Cost-cutting consultants were paid £75,000 within two months for their work on the new home to school transport contracts in Brighton and Hove.
They are understood to be in line for further payments.
The result of the new contracts has been described as “a fiasco” and “chaos”, with dozens of vulnerable children missing school and having their safety placed at risk.
Two members of Brighton and Hove City Council said last week that they had been gagged when they asked to reveal how much was being paid to consultancy firm Edge Public Solutions.
Edge has been engaged to drive down the cost of transporting hundreds of children with special educational needs and disabilities (SEND) to and from school in Brighton and Hove.
One parent said that their approach appeared to treat the children as though they were cardboard boxes rather than vulnerable children with special needs.
The consultants are being paid to save money on the £3 million-a-year contracts which started just as children went back to school almost a fortnight ago.
The service was budgeted at less than £2.5 million a year under the old arrangements although it was £210,000 over budget in the 2018-19 financial year.
Former council leader Mary Mears and fellow Conservative councillor Lee Wares have been trying to found out why the council switched from a few trusted and reliable local operators.
And they want to know how much the new contracts are costing and how much the consultants are receiving for a service that has led to the council issuing an “unreserved” apology.
Part of the blame for rising costs is down to rising demand for the service. This has been broadly in keeping with the increase in the wider school population but there are concerns that the consultancy fees have merely added to the costs.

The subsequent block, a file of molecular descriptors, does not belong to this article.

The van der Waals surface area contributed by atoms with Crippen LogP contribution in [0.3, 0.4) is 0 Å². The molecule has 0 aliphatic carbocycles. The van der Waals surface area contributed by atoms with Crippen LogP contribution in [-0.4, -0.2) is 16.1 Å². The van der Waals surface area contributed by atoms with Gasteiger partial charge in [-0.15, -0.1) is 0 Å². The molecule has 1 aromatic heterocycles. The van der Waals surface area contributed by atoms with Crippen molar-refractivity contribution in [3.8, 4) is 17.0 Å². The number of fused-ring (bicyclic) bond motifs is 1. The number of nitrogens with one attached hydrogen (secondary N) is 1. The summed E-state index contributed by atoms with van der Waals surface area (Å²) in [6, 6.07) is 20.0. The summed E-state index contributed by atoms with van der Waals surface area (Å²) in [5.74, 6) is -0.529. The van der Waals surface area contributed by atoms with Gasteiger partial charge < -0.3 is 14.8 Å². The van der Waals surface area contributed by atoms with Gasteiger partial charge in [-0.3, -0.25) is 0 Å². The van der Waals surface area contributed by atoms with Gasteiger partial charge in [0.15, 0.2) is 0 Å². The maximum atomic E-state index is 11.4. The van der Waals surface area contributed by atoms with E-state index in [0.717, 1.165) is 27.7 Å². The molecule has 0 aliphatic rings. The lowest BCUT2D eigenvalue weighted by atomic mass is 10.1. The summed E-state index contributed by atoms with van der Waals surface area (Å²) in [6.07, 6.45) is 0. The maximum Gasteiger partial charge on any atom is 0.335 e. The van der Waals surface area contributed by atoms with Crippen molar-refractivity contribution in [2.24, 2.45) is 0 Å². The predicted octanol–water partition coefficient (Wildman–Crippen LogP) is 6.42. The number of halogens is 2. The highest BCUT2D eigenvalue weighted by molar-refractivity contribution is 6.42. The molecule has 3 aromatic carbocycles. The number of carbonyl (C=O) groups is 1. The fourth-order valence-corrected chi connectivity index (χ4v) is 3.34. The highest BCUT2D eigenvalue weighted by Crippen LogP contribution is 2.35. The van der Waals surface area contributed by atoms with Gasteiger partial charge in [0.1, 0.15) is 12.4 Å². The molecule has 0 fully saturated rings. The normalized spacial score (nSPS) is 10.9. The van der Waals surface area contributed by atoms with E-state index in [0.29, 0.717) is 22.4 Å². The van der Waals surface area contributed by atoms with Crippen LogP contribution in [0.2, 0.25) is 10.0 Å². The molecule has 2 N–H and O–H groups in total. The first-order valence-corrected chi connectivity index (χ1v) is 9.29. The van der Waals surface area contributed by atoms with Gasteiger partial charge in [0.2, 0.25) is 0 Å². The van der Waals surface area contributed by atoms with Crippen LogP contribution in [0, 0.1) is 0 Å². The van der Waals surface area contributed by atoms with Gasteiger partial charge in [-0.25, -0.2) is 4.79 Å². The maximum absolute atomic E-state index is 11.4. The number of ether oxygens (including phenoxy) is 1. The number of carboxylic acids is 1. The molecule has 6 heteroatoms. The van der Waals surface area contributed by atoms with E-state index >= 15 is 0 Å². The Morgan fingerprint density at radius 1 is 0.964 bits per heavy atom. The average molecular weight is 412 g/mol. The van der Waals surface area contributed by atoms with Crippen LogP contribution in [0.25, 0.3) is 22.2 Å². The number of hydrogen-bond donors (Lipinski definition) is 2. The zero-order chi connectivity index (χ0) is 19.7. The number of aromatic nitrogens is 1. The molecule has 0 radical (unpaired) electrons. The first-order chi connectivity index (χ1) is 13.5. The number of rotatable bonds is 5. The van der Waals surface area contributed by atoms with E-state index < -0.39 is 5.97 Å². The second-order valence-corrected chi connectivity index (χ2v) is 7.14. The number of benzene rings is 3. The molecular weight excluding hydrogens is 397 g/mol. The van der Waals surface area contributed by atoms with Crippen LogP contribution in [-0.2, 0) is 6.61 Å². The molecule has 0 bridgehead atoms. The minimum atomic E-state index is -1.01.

Now, Brighton and Hove News can reveal that four payments totalling £74,615.01 were made in just over four weeks in June and July.
The figures were published by the council on its website in line with its legal duty to set out details of all spending above £500.
Under the set up favoured by the consultants – a “dynamic purchasing system” aimed at stimulating competition to drive down prices – chaos has ensued as under-prepared contractors pulled out at the last minute.
This has left dozens of children with special educational needs and disabilities (SEND) stranded at home, missing school or arriving late.
Children’s safety has been placed at risk with Rob Arbery, chair of governors at Hill Park special school, in Portslade, saying that – in 11 years as a governor – he had never known such chaos at the school gates.
When BBC reporter Ben Weisz went along to see the situation for himself, taxis and minibuses were queuing in a narrow and busy road – and a child tried to make off from one of the vehicles.
This would not have been the first time a vulnerable child had made it into the road while waiting to be escorted into school.
Under the old system, the escorts in taxis and minibuses ensured that youngsters made it safely into their classrooms.
Now teachers and teaching assistants are having to come out and fetch them, making the process slower, more expensive for schools and eating into lesson and therapy times.
While the council has apologised for the mess, it said that it could take four weeks to put right.
This afternoon (Monday 16 September) councillors are expected to discuss the problems when the council’s Children, Young People and Skills Committee meets at Hove Town Hall.